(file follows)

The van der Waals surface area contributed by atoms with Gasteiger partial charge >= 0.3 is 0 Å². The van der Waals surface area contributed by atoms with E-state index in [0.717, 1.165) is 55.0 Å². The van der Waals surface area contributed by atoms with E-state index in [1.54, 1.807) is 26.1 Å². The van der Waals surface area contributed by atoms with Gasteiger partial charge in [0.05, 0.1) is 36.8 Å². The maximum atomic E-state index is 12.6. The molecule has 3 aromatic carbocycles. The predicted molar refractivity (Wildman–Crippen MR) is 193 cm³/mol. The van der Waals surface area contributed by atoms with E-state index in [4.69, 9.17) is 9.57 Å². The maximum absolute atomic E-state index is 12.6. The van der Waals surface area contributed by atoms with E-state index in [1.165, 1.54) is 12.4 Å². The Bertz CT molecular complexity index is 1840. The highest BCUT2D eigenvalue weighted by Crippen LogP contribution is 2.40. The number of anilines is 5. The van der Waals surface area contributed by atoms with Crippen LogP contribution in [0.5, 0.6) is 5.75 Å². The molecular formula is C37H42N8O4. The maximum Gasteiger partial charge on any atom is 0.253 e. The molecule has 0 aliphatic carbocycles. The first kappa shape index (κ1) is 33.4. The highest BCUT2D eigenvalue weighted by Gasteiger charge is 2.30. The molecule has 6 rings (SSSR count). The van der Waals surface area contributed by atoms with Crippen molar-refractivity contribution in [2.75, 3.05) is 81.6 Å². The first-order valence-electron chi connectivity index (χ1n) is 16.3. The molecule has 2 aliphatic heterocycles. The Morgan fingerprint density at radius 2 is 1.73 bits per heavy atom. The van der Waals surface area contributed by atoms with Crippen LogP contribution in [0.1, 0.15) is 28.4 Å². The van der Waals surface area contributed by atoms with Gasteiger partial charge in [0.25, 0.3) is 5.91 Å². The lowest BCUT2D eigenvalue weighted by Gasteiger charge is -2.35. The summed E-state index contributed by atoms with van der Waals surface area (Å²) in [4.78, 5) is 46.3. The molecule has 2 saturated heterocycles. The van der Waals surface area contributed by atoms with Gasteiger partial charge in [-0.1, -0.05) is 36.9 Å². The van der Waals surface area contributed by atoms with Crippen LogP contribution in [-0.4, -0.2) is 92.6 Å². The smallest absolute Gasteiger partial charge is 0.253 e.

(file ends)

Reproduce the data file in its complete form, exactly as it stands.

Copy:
The van der Waals surface area contributed by atoms with Gasteiger partial charge >= 0.3 is 0 Å². The van der Waals surface area contributed by atoms with E-state index in [0.717, 1.165) is 55.0 Å². The van der Waals surface area contributed by atoms with E-state index in [1.54, 1.807) is 26.1 Å². The van der Waals surface area contributed by atoms with Gasteiger partial charge in [0.05, 0.1) is 36.8 Å². The maximum atomic E-state index is 12.6. The molecule has 3 aromatic carbocycles. The predicted molar refractivity (Wildman–Crippen MR) is 193 cm³/mol. The van der Waals surface area contributed by atoms with E-state index in [4.69, 9.17) is 9.57 Å². The maximum absolute atomic E-state index is 12.6. The van der Waals surface area contributed by atoms with E-state index in [1.165, 1.54) is 12.4 Å². The Bertz CT molecular complexity index is 1840. The highest BCUT2D eigenvalue weighted by Crippen LogP contribution is 2.40. The number of anilines is 5. The van der Waals surface area contributed by atoms with Crippen LogP contribution in [0.5, 0.6) is 5.75 Å². The molecular formula is C37H42N8O4. The maximum Gasteiger partial charge on any atom is 0.253 e. The molecule has 0 aliphatic carbocycles. The first kappa shape index (κ1) is 33.4. The highest BCUT2D eigenvalue weighted by Gasteiger charge is 2.30. The molecule has 6 rings (SSSR count). The van der Waals surface area contributed by atoms with Crippen molar-refractivity contribution in [2.75, 3.05) is 81.6 Å². The first-order valence-electron chi connectivity index (χ1n) is 16.3. The molecule has 2 aliphatic heterocycles. The Morgan fingerprint density at radius 2 is 1.73 bits per heavy atom. The van der Waals surface area contributed by atoms with Crippen LogP contribution in [0.1, 0.15) is 28.4 Å². The van der Waals surface area contributed by atoms with Gasteiger partial charge in [0.25, 0.3) is 5.91 Å². The lowest BCUT2D eigenvalue weighted by Gasteiger charge is -2.35. The summed E-state index contributed by atoms with van der Waals surface area (Å²) in [4.78, 5) is 46.3. The molecule has 2 saturated heterocycles. The van der Waals surface area contributed by atoms with Gasteiger partial charge in [-0.1, -0.05) is 36.9 Å². The van der Waals surface area contributed by atoms with Crippen LogP contribution in [-0.4, -0.2) is 92.6 Å². The smallest absolute Gasteiger partial charge is 0.253 e.